120 AP Literary Terms

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Can you name the 120 AP Literary Terms?

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Definition/ExampleLiterary Term
The way an author chooses to join words into phrases, clauses, and sentences
Any literary work with a happy ending
Two ideas presented closely together for contrast
Unrhymed poetry written in iambic pentameter
The true, actual events...not figurative
Insolence, arrogance, or pride...leads to the protagonist's downfall
A three beat rhythm with two unstressed syllables followed by a stressed syllable
The telling of a story or an account of an event or series of events
An all-knowing narrator
A form of satire that elevates low characters and low situations by using elevated language in literary traditions of the epic
Two succesive rhyming lines
Language describing ideas and qualities rather than specific things. people, or places
A two syllable beat with a stressed and then an unstressed syllable
An interruption by the introduction of an earlier event or past experience
A satirical imitation of a poem or other writing
The use of humor to ridicule and expose the shortcomings and failings of society
The atmosphere or feeling a literary work gives the reader
Anything that appeals to the senses
A reasonable conclusion drawn by the reader
Repetition of a line, stanza, or phrase
A smooth, pleasant arrangement of sounds
A literary form in which some or all of the characters are embodiments of abstract ideas. A story which carries a second meaning
Attribution of human characteristics to an animal or inanimate object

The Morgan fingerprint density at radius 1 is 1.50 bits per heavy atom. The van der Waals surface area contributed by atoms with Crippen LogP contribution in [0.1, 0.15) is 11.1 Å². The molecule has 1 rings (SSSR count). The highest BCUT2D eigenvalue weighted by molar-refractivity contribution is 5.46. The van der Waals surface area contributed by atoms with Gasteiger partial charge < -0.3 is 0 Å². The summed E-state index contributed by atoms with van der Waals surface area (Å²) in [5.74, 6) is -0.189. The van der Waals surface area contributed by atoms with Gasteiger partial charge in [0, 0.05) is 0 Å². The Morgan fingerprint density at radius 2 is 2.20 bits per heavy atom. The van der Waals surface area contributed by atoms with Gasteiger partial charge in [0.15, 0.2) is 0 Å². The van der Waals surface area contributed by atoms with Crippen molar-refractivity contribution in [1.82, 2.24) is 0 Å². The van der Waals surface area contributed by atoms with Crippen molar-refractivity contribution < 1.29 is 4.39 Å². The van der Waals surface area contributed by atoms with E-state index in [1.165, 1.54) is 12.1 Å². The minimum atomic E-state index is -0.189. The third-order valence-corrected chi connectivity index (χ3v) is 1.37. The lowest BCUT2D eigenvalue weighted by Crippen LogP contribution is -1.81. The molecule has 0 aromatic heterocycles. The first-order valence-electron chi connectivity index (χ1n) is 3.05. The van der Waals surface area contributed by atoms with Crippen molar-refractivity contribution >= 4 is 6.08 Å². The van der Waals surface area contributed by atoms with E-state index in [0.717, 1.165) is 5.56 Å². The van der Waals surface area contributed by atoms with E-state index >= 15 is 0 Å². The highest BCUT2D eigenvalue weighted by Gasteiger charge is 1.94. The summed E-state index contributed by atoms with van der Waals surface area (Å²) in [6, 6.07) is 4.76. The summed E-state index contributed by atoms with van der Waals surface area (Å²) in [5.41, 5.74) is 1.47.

A word or group of words used to characterize a person.
Compares an unfamiliar object or place by comparing it to the familiar
Seize the day
The main character
Ex: any soap opera
Ex: Arrayed and Said or Fine and Rhyme
A witty, pointed, terse saying
A rhetorical device consisting of a switch in the normal word order
A stereotypical character
The writer's or speaker's attitude
Ex: My only love sprung from my only hate
Narrow in point of view or approach
The struggle in the plot
The events following the resolution of the final conflict of the plot
Short story illustraing a moral or religious lesson
A label given to a literary work whose main purpose is to give guidance in moral, ethical, or religious matters
Ex: Owen goes over the ocean
Definition/ExampleLiterary Term
The organizational pattern of a work
A pause in a line of poetry
A story where the conflict overcomes the main character
The central idea of a literary work
10 syllable line made up of 5 feet with each foot containing an unaccented followed by an accented syllable
A radical change in a character
The ryhtmical pattern of a poem
The art of effective communication, especially persuasive discourse
The quality of a literary work which appeals to emotion
A recording of the thoughts and emotional experience of a character on one or more levels of consciousness
A literary type classified by form and technique
A four line stanza
Humorous use of a word involving two interpretations of meaning
Ex: 'she passed away' as opposed to 'she died'
Elevating someone to the level of God
A metaphor developed at length
The perspective from which a story is told
A sentence that delivers its point at the end
A comparison using like, as, or so